« ZurückWeiter »
and I take it to be a relic of druidism, particularly from a noted story related by Vopiscus, of the emperor Dioclesian, who, when a private soldier in Gallia, on his removing thence, reckoning with his hostess, who was a druid woman, she told him he was too penurious, and did not bear in him the noble soul of a soldier; on his reply, that his pay was small, she, looking stedfastly on him, said that he needed not be so sparing of his money, for, after he should kill a boar, she confidently pronounced he would be emperor of Rome, which he took as a compliment from her; but, seeing her serious in her affirmation, the words she spoke stuck upon him, and he was afterwards much delighted in hunting and killing of boars, often saying, when he saw many made emperors, and his own fortune not much mending, I kill the boars, but 'tis others that eat the flesh. Yet it happened that, many years after, one Arrius Aper, father in law of the emperor Numerianus, grasping for the empire, traitorously slew him, for which fact being apprehended by the soldiers and brought before Dioclesian, who being then become a prime commander in the army, they left the traitor to his disposal, who, asking his name, and being told that he was called Aper, i. e. a boar, without further pause he sheathed his sword in his bowels, saying et hunc Aprum cum rateris, i. e. 4 Even this boar also to the rest:' which done, the soldiers, commending it as a quick, extraordinary act of justice, without further deliberation saluted him by the name of emperor. I bring this story here in view, as not improper on this hint, nor unuseful to be observed, because it gives fair evidence of the antiquity of the second sight, and withal shows that it descended from the ancient druids, as being one part of the diabolical magic they are charged with: and, upon their dispersion into the territories of Denmark and Swedeland, continued there, in the most heathenish parts, to this day, as is set forth in the story of the late Duncan Campbel."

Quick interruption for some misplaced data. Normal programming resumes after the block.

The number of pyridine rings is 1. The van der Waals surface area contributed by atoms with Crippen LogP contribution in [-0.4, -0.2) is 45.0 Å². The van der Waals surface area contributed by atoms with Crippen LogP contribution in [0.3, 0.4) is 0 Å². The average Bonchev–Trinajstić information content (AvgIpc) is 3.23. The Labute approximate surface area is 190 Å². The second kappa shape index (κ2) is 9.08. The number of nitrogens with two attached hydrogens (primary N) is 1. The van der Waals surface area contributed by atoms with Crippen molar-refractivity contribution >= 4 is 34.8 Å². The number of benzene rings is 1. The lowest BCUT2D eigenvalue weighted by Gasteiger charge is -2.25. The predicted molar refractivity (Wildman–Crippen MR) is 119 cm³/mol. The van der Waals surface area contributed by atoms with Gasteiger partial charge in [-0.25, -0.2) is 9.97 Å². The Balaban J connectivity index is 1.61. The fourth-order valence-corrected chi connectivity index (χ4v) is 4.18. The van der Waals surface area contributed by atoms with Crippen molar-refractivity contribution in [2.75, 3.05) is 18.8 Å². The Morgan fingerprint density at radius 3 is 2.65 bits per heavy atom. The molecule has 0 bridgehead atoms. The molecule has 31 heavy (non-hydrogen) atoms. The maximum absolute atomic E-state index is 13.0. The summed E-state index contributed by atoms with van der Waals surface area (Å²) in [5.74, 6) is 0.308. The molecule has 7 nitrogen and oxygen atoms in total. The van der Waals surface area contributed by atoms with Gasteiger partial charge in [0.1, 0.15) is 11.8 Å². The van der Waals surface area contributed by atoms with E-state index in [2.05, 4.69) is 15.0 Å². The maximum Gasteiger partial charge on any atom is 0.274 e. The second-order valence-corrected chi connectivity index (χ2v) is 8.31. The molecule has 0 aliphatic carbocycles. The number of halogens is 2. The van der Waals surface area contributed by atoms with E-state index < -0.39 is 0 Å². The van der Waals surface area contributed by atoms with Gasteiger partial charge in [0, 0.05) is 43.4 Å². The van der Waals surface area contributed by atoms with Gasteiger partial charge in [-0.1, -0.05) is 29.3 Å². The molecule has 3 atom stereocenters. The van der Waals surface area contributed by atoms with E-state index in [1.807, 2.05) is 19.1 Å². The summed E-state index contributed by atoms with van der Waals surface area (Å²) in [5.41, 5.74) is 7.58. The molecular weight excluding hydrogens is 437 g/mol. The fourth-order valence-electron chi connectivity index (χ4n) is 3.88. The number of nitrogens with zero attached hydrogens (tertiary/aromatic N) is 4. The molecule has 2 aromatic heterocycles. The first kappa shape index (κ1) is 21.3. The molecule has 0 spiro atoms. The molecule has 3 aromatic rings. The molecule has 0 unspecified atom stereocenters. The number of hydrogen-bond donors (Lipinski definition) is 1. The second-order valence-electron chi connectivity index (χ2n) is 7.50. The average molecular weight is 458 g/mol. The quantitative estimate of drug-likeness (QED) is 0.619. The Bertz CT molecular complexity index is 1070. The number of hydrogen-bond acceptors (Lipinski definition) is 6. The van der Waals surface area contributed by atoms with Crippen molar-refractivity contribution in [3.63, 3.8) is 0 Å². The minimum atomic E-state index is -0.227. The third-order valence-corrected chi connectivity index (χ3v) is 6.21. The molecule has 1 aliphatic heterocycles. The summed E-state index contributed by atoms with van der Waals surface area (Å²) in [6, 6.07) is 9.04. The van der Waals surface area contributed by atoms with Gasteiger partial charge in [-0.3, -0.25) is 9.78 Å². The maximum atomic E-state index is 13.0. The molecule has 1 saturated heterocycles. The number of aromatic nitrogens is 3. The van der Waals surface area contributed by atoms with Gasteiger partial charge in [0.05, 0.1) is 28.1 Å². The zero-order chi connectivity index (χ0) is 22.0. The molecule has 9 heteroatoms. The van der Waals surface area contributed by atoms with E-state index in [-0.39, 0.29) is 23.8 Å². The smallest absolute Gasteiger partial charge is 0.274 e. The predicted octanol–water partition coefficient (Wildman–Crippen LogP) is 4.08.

In Collins's " Ode on the popular Superstitions of the Highlands of Scotland" ire the following lines on this subject:
Bow they, whose sight such dreary dreams engross,
With their own vision oft Mtonish'd droop, When, o'er the wat'ry strath, or quaggy moss. They see the gliding ghosts unbodied troop.'
Or, if in sports, or on the festive green,
Their dcsiin'd glance some fated youth descry.
Who, now, perhaps, in lusty vigor seen, And rosy health, shall soon lamented die. • • » q
To Monarchs dear, some hundred miles astray,
Oft have they seen Fate give the fatal blow. The Seer, in Sky, shriek'd as the blood did flow
When heedless Charles warm on the scaffold lay!"
The minister of Applecross, in the county of Ross, speaking of his parishioners, in 1792, says, "With them the belief of the second sight is general." The following passage is in Waldrou's "Description of the Isle of Man."
"The natives of the island tell you, that, before any person dies, the procession of the funeral is acted by a sort of beings, which for that end render them- selves visible. I know several that have offered to make oath that, as they have been passing the road, one of these funerals has come behind them, and even laid the bier on their shoulders, as though to assist the bearers. One person, who assured me he had been served so, told me that the flesh of his shoulder had been very much bruised, and was black for many weeks after. There are few or none of them who pretend not to have seen or heard these imaginary obsequies (for I must not omit that they sing psalms in the same manner as those do who accompany the corpse of a dead friend), which so little differ from real ones, that they are not to be known till both coffin and mourners are seen to vanish at the church doors. These they take to be a sort of friendly demons; and their business, they say, is to warn people of what is to befal them: accordingly, they give notice of any stranger's approach by the trampling of horses at the gate of the house where they are to arrive. As difficult as I found it to bring myself to give any faith to this, I have frequently been very much surprised, when, on visiting a friend, I have found the table ready spread, and every thing in order to receive me, and been told by the person to whom I went, that he had knowledge of my coming, or some other guest, by these good-natured intelligencers. Nay, when obliged to be absent for some time from home, my own servants have assured me they were informed by these means of my return, and expected me the very hour I came, though perhaps it was' some days before I hoped it myself at my going abroad. That this is fact, I am positively convinced by many proofs."
The light which we have gained was given us, not to be ever staring on, but by it to discern onward things, more remote from our knowledge.—Milton.
November 24.—Daybreaks. . 5 46
Sun rises . . 7 40
— sets. . . 4 12
Twilight ends . 6 14
On the 25th of November, 1724, the ship Bouevia, of London, burthen about 250 tons, Captain Brooks commander, set sail from the coast of Holland, having two pilots, one English, and the other Dutch; and the captain's wife on board with him.